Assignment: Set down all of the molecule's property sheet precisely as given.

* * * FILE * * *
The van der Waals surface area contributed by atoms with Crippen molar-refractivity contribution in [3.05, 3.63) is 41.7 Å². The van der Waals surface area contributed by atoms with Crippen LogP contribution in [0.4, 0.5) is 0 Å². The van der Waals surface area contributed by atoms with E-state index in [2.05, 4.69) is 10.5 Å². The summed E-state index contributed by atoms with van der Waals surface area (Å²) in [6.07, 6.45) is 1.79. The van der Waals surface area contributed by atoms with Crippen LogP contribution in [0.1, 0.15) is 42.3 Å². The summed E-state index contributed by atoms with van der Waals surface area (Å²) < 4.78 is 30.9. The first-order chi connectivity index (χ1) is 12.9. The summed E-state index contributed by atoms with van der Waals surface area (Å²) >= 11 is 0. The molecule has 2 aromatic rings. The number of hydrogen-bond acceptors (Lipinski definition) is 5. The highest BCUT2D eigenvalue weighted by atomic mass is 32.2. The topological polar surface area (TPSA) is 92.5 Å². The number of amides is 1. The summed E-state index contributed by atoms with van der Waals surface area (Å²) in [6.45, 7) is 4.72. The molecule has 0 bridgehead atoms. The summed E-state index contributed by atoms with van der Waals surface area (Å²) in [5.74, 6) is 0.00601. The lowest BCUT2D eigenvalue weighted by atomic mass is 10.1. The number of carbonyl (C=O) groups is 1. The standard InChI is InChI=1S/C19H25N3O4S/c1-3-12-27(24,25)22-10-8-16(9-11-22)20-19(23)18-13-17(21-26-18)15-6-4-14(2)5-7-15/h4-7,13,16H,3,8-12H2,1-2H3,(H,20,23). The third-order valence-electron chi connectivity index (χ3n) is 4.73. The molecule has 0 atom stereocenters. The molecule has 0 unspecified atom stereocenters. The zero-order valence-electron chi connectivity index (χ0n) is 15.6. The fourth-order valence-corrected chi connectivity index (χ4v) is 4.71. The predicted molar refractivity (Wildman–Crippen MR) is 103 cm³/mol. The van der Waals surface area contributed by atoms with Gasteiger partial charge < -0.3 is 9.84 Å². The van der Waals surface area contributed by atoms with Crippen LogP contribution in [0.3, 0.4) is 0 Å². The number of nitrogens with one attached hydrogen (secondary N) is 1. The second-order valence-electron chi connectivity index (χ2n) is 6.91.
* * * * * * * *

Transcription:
The van der Waals surface area contributed by atoms with Crippen molar-refractivity contribution in [3.05, 3.63) is 41.7 Å². The van der Waals surface area contributed by atoms with Crippen LogP contribution in [0.4, 0.5) is 0 Å². The van der Waals surface area contributed by atoms with E-state index in [2.05, 4.69) is 10.5 Å². The summed E-state index contributed by atoms with van der Waals surface area (Å²) in [6.07, 6.45) is 1.79. The van der Waals surface area contributed by atoms with Crippen LogP contribution in [0.1, 0.15) is 42.3 Å². The summed E-state index contributed by atoms with van der Waals surface area (Å²) < 4.78 is 30.9. The first-order chi connectivity index (χ1) is 12.9. The summed E-state index contributed by atoms with van der Waals surface area (Å²) >= 11 is 0. The molecule has 2 aromatic rings. The number of hydrogen-bond acceptors (Lipinski definition) is 5. The highest BCUT2D eigenvalue weighted by atomic mass is 32.2. The topological polar surface area (TPSA) is 92.5 Å². The number of amides is 1. The summed E-state index contributed by atoms with van der Waals surface area (Å²) in [6.45, 7) is 4.72. The molecule has 0 bridgehead atoms. The summed E-state index contributed by atoms with van der Waals surface area (Å²) in [5.74, 6) is 0.00601. The lowest BCUT2D eigenvalue weighted by atomic mass is 10.1. The number of carbonyl (C=O) groups is 1. The standard InChI is InChI=1S/C19H25N3O4S/c1-3-12-27(24,25)22-10-8-16(9-11-22)20-19(23)18-13-17(21-26-18)15-6-4-14(2)5-7-15/h4-7,13,16H,3,8-12H2,1-2H3,(H,20,23). The third-order valence-electron chi connectivity index (χ3n) is 4.73. The molecule has 0 atom stereocenters. The molecule has 0 unspecified atom stereocenters. The zero-order valence-electron chi connectivity index (χ0n) is 15.6. The fourth-order valence-corrected chi connectivity index (χ4v) is 4.71. The predicted molar refractivity (Wildman–Crippen MR) is 103 cm³/mol. The van der Waals surface area contributed by atoms with Gasteiger partial charge < -0.3 is 9.84 Å². The van der Waals surface area contributed by atoms with Crippen LogP contribution in [0.3, 0.4) is 0 Å². The number of nitrogens with one attached hydrogen (secondary N) is 1. The second-order valence-electron chi connectivity index (χ2n) is 6.91.